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Open Access Dissertation

Date of Award


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First Advisor

Dr. Marilyn Oermann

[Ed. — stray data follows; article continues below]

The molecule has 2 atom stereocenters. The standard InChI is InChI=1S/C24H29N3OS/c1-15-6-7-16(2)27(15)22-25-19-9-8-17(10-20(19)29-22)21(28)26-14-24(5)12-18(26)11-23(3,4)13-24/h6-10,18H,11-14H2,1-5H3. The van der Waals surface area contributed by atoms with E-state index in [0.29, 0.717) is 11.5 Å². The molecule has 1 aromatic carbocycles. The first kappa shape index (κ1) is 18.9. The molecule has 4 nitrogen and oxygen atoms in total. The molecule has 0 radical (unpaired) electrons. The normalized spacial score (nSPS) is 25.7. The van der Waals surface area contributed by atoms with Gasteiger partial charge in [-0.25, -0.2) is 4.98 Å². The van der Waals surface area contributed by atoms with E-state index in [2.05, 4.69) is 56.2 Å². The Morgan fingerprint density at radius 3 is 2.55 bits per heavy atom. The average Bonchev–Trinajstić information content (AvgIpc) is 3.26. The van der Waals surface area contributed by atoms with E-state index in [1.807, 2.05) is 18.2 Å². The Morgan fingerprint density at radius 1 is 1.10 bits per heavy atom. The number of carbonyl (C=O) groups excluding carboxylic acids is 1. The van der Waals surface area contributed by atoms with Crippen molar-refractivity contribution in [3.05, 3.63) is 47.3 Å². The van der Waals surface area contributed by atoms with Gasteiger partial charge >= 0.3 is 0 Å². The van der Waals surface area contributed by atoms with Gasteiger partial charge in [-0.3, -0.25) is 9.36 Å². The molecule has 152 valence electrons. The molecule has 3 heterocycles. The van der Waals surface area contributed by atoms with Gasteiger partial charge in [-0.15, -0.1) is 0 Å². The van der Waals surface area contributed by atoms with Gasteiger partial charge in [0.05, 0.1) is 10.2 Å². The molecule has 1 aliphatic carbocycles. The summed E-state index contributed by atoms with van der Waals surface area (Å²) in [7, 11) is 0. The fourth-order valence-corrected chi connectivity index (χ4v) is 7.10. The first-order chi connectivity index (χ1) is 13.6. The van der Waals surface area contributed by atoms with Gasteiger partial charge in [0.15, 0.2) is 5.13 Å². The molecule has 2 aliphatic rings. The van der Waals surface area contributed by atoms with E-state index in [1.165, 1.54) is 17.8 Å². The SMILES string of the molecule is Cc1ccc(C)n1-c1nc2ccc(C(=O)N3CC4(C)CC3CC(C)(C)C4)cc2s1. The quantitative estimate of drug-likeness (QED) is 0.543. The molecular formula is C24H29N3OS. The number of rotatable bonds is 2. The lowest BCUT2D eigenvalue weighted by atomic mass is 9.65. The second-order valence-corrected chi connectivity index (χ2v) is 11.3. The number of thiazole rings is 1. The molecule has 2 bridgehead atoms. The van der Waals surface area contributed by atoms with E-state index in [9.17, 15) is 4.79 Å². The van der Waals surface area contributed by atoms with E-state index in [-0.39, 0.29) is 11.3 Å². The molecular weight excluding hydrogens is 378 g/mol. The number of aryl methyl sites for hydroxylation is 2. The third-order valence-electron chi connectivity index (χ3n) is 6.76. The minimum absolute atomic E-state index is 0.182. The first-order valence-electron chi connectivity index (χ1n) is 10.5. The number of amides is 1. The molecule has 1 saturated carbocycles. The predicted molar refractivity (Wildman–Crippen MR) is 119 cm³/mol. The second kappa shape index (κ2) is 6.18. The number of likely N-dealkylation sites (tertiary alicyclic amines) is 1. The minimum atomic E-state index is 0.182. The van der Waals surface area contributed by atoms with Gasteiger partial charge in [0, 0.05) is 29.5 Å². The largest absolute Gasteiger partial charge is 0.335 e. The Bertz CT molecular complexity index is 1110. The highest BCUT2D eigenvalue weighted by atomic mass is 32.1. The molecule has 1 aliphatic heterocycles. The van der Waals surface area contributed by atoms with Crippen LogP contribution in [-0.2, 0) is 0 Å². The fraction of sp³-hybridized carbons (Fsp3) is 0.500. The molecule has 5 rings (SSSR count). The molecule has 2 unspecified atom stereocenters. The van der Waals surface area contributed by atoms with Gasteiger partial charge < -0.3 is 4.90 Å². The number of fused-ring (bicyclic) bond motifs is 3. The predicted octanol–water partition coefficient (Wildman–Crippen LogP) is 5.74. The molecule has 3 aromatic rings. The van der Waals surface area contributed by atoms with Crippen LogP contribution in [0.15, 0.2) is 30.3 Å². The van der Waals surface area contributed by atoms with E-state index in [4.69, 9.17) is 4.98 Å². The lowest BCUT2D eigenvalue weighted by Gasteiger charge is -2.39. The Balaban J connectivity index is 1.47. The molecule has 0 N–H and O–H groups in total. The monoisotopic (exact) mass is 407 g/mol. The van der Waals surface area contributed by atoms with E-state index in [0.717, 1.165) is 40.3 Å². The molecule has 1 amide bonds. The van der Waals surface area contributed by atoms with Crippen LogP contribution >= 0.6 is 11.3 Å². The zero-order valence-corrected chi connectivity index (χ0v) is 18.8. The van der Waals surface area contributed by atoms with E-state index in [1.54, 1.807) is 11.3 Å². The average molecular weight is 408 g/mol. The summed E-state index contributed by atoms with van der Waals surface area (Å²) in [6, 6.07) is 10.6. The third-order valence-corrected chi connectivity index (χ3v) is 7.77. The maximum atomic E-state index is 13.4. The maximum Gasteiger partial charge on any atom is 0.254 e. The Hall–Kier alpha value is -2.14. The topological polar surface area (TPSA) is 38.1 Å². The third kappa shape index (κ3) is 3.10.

Critical thinking is a thought process used by nurses for clinical decision making. This descriptive correlational study focused on the relationships among critical thinking, decision making and clinical nursing expertise during a clinical simulation. A mid-range theory was developed from the work of Benner (1984) and Paul (1992). As persons develop clinical expertise from novice to expert level, through acquisition of knowledge and experience, critical thinking is developed and used for clinical decision making. A convenience sample of 149 nursing students, graduate nurses, and expert nurses was selected from nursing programs and health care agencies in the Midwest. Critical thinking was measured with the Elements of Thought Instrument (ETI) and California Critical Thinking Disposition Inventory (CCTDI). A decision score was calculated from the ETI. Findings indicated that composite critical thinking and decision making increased as the level of clinical expertise increased. ANOVA revealed differences in ETI scores (F [2,146] = 13.98, p < .0001) and decision scores (F [2,146] = 25.96, p < .0001) among students, graduates and expert nurses; experts had the highest composite critical thinking and decision making scores consistent with the mid-range Theory of Critical Thinking of Nurses. There was a significant although weak, correlation between the ETI and CCTDI (r = .14, p =.04) indicating that the two instruments likely measured different aspects of critical thinking. Several demographics were related to critical thinking process and decision making including the number of college credits taken, number of years of clinical nursing practice, years of experience in a clinical area, and GPA. As experience and knowledge increased, so did composite critical thinking and decision making. The model was tested with path analysis and the paths of experience to decision making and knowledge to decision making accounted for 85% of the variance. While critical thinking should be taught in nursing programs, high levels of critical thinking and decision making may not be achieved until the student gains knowledge and experience in nursing.